Labour as a group may choose to “be the good guys” and decline to harp on about the ills done to the people of NZ under a Nat government. The people have seen the little they have, lessened to make way for the cronies and put dirty money in Nats and the top 1% hands. It’s like the poorest are paying for welfare for the richest! People are not happy and they have a voice. The best thing that can happen for the liberal movement is to mobilize these disenfranchised by grass roots mobilization! We see our jobs go overseas to be done poorly, our farms sold, and our systems exported. It’s immediate gratification with no thought of the future economies our children inherit. Go grass roots rallies! It’s not negative, it’s the truth!

    • Bob 10.1

      Speaking on the 1%, how did the ‘Occupy’ protest go getting the public on side? I seem to remember National’s polling going up while this was going on…..
      The public (generally) don’t like problems, they like solutions.

  11. Sable 11

    Good job. Its about time someone stood up to this utterly disgraceful government. I see another complaint has just been laid against old Collins. Its time for these creeps to go.

    All that’s needed now is nationwide protest against the equally disgusting standards of mainstream journalism in this country. They are a BIG part of the problem and in no small way enablers for right leaning squalid standards of government…

  12. Coffee Connoissuer 12

    the 90 day rule is one I wish Labour would leave alone. we had so many issues with the staff that we hired prior to this that we simply stopped hiring staff unless we were really desperate. The 90 day rule gave us the confidence to start hiring again and even creating a couple of new positions and giving people a chance they otherwise wouldn’t have had. It has allowed our business to grow and we are working on getting the profits up to the point where we can afford to pay all of our staff a living wage.

    It is the biggest help to SMEs ever in my 7 years running a business. It gives us confidence that if we select the wrong person we have an opportunity to work with them to get them to where we need them to be but if they don’t make the required changes, we can end there employment, learn the lessons we need to and not make the same errors in judgement with hiring the next person.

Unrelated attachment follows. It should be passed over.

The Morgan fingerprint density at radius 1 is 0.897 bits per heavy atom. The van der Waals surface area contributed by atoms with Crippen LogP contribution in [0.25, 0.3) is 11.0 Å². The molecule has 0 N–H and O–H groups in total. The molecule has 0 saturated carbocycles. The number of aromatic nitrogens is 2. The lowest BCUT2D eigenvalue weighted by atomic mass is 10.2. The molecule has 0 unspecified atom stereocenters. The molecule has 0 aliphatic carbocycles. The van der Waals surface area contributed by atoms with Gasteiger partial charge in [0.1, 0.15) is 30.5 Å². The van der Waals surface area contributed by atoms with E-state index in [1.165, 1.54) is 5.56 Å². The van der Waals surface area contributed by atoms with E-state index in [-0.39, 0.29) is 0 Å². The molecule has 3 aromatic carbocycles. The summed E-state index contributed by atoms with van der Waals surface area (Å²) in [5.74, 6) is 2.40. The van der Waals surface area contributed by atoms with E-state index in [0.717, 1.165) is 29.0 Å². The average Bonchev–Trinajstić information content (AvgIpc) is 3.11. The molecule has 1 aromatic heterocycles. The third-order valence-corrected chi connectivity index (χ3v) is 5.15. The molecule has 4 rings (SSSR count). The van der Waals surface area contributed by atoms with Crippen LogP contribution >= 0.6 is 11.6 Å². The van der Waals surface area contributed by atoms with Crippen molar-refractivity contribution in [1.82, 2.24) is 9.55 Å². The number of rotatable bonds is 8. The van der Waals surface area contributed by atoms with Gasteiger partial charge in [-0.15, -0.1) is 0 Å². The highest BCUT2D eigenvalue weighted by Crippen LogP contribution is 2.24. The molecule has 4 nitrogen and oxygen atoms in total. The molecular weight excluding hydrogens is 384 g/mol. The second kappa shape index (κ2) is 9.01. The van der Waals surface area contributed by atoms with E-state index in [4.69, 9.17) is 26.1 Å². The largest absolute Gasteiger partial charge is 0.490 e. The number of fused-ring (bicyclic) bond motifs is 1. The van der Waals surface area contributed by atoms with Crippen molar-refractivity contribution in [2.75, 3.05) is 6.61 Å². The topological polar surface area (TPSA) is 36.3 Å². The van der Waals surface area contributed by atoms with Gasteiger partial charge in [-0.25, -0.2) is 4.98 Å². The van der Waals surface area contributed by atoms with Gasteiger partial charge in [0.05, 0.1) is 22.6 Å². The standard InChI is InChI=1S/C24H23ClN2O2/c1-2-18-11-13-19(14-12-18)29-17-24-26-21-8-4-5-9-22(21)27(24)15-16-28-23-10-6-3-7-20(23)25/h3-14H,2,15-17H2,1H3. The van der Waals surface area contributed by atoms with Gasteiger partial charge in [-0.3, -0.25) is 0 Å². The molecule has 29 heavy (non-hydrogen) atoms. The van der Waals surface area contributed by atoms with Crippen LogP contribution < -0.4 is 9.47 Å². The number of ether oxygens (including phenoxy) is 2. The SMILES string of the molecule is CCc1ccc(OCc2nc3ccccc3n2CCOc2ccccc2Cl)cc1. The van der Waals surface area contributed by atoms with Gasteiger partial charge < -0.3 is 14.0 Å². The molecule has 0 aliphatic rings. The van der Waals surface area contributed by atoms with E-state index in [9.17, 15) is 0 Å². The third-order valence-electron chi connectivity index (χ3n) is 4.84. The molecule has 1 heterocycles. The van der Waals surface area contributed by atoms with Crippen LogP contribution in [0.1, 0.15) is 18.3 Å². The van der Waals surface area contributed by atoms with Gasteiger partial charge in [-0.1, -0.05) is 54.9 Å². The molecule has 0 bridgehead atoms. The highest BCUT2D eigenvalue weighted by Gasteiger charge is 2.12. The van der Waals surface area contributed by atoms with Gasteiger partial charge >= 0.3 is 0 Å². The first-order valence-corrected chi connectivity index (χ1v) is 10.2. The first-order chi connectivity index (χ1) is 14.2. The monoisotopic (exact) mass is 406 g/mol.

To date this has worked exceptionally well for us simply because of the confidence it provides.
    Apart from one person right at the very beginning (which you could call a teething problem) we haven’t had to use the 90 day rule to get rid of anyone and have hired several new staff since it started.

    What is not seen by many is how in my view and in my experience the 90 day rule is better for workers. This is because of A the confidence it gives businesses to hire and B that thanks to the courts the responsibilities employers have to help employees when issues do arise during the trial period are very clear. This makes it much easier for employers to know exactly what they need to do to fulfil their obligations to the new employee and actually fosters an environment in the business that helps the new employee.

    My experience has seen employees get the help they need in transitioning into the new role and gives me the employer an employee who at the end of the 90 day period adds value to the business and is a good fit with the rest of the team.
    The employee has a career with the opportunities that come from a growing business.

    • crocodill 12.1